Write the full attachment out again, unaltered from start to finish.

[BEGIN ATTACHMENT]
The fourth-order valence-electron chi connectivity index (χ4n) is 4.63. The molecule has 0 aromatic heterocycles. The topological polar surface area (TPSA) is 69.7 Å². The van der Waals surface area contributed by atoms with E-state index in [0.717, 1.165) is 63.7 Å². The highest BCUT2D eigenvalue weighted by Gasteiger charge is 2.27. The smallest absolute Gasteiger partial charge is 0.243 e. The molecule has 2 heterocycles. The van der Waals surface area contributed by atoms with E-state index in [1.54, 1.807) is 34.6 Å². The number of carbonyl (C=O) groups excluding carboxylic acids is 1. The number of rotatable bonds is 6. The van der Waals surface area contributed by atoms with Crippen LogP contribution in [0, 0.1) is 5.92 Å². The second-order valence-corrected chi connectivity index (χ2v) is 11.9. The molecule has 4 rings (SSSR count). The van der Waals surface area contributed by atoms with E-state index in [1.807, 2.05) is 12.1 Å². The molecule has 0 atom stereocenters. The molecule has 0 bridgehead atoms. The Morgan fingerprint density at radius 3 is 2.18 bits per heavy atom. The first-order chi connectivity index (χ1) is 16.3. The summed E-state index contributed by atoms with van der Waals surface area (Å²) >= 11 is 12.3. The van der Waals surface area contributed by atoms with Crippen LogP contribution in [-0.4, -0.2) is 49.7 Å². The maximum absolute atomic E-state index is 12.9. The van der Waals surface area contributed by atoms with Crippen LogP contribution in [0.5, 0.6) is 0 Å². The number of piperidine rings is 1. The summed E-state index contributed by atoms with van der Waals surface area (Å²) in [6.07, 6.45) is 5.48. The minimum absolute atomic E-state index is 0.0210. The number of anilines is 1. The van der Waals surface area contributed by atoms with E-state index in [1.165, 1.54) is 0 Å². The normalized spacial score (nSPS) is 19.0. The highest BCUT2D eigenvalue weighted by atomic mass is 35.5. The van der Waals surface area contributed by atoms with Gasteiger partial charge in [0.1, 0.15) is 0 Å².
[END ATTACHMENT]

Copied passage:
The fourth-order valence-electron chi connectivity index (χ4n) is 4.63. The molecule has 0 aromatic heterocycles. The topological polar surface area (TPSA) is 69.7 Å². The van der Waals surface area contributed by atoms with E-state index in [0.717, 1.165) is 63.7 Å². The highest BCUT2D eigenvalue weighted by Gasteiger charge is 2.27. The smallest absolute Gasteiger partial charge is 0.243 e. The molecule has 2 heterocycles. The van der Waals surface area contributed by atoms with E-state index in [1.54, 1.807) is 34.6 Å². The number of carbonyl (C=O) groups excluding carboxylic acids is 1. The number of rotatable bonds is 6. The van der Waals surface area contributed by atoms with Crippen LogP contribution in [0, 0.1) is 5.92 Å². The second-order valence-corrected chi connectivity index (χ2v) is 11.9. The molecule has 4 rings (SSSR count). The van der Waals surface area contributed by atoms with E-state index in [1.807, 2.05) is 12.1 Å². The molecule has 0 atom stereocenters. The molecule has 0 bridgehead atoms. The Morgan fingerprint density at radius 3 is 2.18 bits per heavy atom. The first-order chi connectivity index (χ1) is 16.3. The summed E-state index contributed by atoms with van der Waals surface area (Å²) >= 11 is 12.3. The van der Waals surface area contributed by atoms with Crippen LogP contribution in [-0.4, -0.2) is 49.7 Å². The maximum absolute atomic E-state index is 12.9. The van der Waals surface area contributed by atoms with Crippen LogP contribution in [0.5, 0.6) is 0 Å². The number of piperidine rings is 1. The summed E-state index contributed by atoms with van der Waals surface area (Å²) in [6.07, 6.45) is 5.48. The minimum absolute atomic E-state index is 0.0210. The number of anilines is 1. The van der Waals surface area contributed by atoms with E-state index in [1.165, 1.54) is 0 Å². The normalized spacial score (nSPS) is 19.0. The highest BCUT2D eigenvalue weighted by atomic mass is 35.5. The van der Waals surface area contributed by atoms with Gasteiger partial charge in [0.1, 0.15) is 0 Å².